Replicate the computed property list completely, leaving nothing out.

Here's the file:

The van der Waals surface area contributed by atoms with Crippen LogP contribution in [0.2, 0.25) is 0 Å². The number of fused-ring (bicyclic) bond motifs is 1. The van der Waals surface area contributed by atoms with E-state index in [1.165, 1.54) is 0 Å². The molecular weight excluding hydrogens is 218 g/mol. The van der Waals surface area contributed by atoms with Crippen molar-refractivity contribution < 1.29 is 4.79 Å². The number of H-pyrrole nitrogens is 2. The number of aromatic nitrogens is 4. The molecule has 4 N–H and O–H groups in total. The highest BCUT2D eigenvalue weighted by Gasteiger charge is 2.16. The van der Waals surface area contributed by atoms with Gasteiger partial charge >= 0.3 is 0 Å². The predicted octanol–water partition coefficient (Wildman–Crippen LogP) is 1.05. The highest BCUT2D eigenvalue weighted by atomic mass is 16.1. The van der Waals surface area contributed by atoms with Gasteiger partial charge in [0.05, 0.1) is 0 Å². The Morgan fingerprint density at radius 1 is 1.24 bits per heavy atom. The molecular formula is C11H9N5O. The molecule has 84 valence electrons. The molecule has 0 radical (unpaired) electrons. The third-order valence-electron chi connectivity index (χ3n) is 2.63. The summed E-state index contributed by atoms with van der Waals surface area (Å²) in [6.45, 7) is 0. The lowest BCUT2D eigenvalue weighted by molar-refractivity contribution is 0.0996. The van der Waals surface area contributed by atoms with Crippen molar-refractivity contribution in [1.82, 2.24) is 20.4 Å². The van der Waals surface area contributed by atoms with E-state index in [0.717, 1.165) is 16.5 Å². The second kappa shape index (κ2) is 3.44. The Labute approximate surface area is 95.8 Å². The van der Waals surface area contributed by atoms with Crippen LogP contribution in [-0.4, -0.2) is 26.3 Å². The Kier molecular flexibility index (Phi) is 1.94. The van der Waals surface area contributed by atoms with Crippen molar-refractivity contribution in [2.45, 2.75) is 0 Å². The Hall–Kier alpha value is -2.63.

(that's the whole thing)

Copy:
The van der Waals surface area contributed by atoms with Crippen LogP contribution in [0.2, 0.25) is 0 Å². The number of fused-ring (bicyclic) bond motifs is 1. The van der Waals surface area contributed by atoms with E-state index in [1.165, 1.54) is 0 Å². The molecular weight excluding hydrogens is 218 g/mol. The van der Waals surface area contributed by atoms with Crippen molar-refractivity contribution < 1.29 is 4.79 Å². The number of H-pyrrole nitrogens is 2. The number of aromatic nitrogens is 4. The molecule has 4 N–H and O–H groups in total. The highest BCUT2D eigenvalue weighted by Gasteiger charge is 2.16. The van der Waals surface area contributed by atoms with Gasteiger partial charge >= 0.3 is 0 Å². The predicted octanol–water partition coefficient (Wildman–Crippen LogP) is 1.05. The highest BCUT2D eigenvalue weighted by atomic mass is 16.1. The van der Waals surface area contributed by atoms with Gasteiger partial charge in [0.05, 0.1) is 0 Å². The Morgan fingerprint density at radius 1 is 1.24 bits per heavy atom. The molecular formula is C11H9N5O. The molecule has 84 valence electrons. The molecule has 0 radical (unpaired) electrons. The third-order valence-electron chi connectivity index (χ3n) is 2.63. The summed E-state index contributed by atoms with van der Waals surface area (Å²) in [6.45, 7) is 0. The lowest BCUT2D eigenvalue weighted by molar-refractivity contribution is 0.0996. The van der Waals surface area contributed by atoms with Crippen molar-refractivity contribution in [1.82, 2.24) is 20.4 Å². The van der Waals surface area contributed by atoms with E-state index in [0.717, 1.165) is 16.5 Å². The second kappa shape index (κ2) is 3.44. The Labute approximate surface area is 95.8 Å². The van der Waals surface area contributed by atoms with Crippen LogP contribution in [-0.4, -0.2) is 26.3 Å². The Kier molecular flexibility index (Phi) is 1.94. The van der Waals surface area contributed by atoms with Crippen molar-refractivity contribution in [2.45, 2.75) is 0 Å². The Hall–Kier alpha value is -2.63.